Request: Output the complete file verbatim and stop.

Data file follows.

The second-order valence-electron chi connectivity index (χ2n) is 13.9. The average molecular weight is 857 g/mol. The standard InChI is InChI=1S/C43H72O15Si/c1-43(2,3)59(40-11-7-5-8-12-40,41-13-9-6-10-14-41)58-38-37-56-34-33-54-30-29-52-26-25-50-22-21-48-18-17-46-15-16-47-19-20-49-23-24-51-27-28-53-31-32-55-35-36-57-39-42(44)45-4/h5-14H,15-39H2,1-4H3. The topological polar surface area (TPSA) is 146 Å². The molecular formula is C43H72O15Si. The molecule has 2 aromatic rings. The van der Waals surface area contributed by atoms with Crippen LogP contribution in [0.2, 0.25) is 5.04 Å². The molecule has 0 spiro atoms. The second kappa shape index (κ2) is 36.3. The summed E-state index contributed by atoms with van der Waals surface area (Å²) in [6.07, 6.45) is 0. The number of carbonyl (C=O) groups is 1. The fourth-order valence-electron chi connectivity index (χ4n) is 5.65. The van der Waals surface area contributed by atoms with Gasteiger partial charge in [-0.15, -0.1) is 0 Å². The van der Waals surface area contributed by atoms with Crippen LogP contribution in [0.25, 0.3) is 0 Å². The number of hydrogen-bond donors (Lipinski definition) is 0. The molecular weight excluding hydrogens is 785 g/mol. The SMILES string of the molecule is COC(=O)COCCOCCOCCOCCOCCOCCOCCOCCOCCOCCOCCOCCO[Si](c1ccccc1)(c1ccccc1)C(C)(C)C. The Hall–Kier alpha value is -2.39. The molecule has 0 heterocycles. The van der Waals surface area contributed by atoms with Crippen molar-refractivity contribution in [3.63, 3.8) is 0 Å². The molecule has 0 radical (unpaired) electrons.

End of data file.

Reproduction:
The second-order valence-electron chi connectivity index (χ2n) is 13.9. The average molecular weight is 857 g/mol. The standard InChI is InChI=1S/C43H72O15Si/c1-43(2,3)59(40-11-7-5-8-12-40,41-13-9-6-10-14-41)58-38-37-56-34-33-54-30-29-52-26-25-50-22-21-48-18-17-46-15-16-47-19-20-49-23-24-51-27-28-53-31-32-55-35-36-57-39-42(44)45-4/h5-14H,15-39H2,1-4H3. The topological polar surface area (TPSA) is 146 Å². The molecular formula is C43H72O15Si. The molecule has 2 aromatic rings. The van der Waals surface area contributed by atoms with Crippen LogP contribution in [0.2, 0.25) is 5.04 Å². The molecule has 0 spiro atoms. The second kappa shape index (κ2) is 36.3. The summed E-state index contributed by atoms with van der Waals surface area (Å²) in [6.07, 6.45) is 0. The number of carbonyl (C=O) groups is 1. The fourth-order valence-electron chi connectivity index (χ4n) is 5.65. The van der Waals surface area contributed by atoms with Gasteiger partial charge in [-0.15, -0.1) is 0 Å². The van der Waals surface area contributed by atoms with Crippen LogP contribution in [0.25, 0.3) is 0 Å². The number of hydrogen-bond donors (Lipinski definition) is 0. The molecular weight excluding hydrogens is 785 g/mol. The SMILES string of the molecule is COC(=O)COCCOCCOCCOCCOCCOCCOCCOCCOCCOCCOCCOCCO[Si](c1ccccc1)(c1ccccc1)C(C)(C)C. The Hall–Kier alpha value is -2.39. The molecule has 0 heterocycles. The van der Waals surface area contributed by atoms with Crippen molar-refractivity contribution in [3.63, 3.8) is 0 Å². The molecule has 0 radical (unpaired) electrons.